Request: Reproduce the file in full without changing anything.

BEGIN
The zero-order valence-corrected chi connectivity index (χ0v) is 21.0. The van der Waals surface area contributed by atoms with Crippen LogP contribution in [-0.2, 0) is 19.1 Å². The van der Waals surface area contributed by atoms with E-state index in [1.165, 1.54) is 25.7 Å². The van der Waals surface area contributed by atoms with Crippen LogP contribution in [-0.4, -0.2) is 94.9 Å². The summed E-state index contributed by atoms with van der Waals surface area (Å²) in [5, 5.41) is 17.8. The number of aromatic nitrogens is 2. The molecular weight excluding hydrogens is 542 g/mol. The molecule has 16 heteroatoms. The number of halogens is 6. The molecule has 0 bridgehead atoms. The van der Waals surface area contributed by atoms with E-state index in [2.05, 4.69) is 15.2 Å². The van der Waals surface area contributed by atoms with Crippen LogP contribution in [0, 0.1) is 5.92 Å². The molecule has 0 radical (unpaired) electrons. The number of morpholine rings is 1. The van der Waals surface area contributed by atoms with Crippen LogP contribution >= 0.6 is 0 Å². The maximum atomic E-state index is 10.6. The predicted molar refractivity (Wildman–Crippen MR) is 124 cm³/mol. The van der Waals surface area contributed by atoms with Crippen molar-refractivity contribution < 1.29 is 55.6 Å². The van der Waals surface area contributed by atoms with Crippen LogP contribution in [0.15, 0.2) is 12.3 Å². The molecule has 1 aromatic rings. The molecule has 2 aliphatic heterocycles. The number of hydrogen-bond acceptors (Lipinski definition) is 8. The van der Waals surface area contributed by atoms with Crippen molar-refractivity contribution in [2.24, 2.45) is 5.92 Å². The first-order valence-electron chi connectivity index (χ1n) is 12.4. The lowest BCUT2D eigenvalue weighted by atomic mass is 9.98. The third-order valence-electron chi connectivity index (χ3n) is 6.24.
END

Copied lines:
The zero-order valence-corrected chi connectivity index (χ0v) is 21.0. The van der Waals surface area contributed by atoms with Crippen LogP contribution in [-0.2, 0) is 19.1 Å². The van der Waals surface area contributed by atoms with E-state index in [1.165, 1.54) is 25.7 Å². The van der Waals surface area contributed by atoms with Crippen LogP contribution in [-0.4, -0.2) is 94.9 Å². The summed E-state index contributed by atoms with van der Waals surface area (Å²) in [5, 5.41) is 17.8. The number of aromatic nitrogens is 2. The molecular weight excluding hydrogens is 542 g/mol. The molecule has 16 heteroatoms. The number of halogens is 6. The molecule has 0 bridgehead atoms. The van der Waals surface area contributed by atoms with E-state index in [2.05, 4.69) is 15.2 Å². The van der Waals surface area contributed by atoms with Crippen LogP contribution in [0, 0.1) is 5.92 Å². The molecule has 0 radical (unpaired) electrons. The number of morpholine rings is 1. The van der Waals surface area contributed by atoms with Crippen LogP contribution >= 0.6 is 0 Å². The maximum atomic E-state index is 10.6. The predicted molar refractivity (Wildman–Crippen MR) is 124 cm³/mol. The van der Waals surface area contributed by atoms with Crippen molar-refractivity contribution < 1.29 is 55.6 Å². The van der Waals surface area contributed by atoms with Crippen LogP contribution in [0.15, 0.2) is 12.3 Å². The molecule has 1 aromatic rings. The molecule has 2 aliphatic heterocycles. The number of hydrogen-bond acceptors (Lipinski definition) is 8. The van der Waals surface area contributed by atoms with Crippen molar-refractivity contribution in [2.24, 2.45) is 5.92 Å². The first-order valence-electron chi connectivity index (χ1n) is 12.4. The lowest BCUT2D eigenvalue weighted by atomic mass is 9.98. The third-order valence-electron chi connectivity index (χ3n) is 6.24.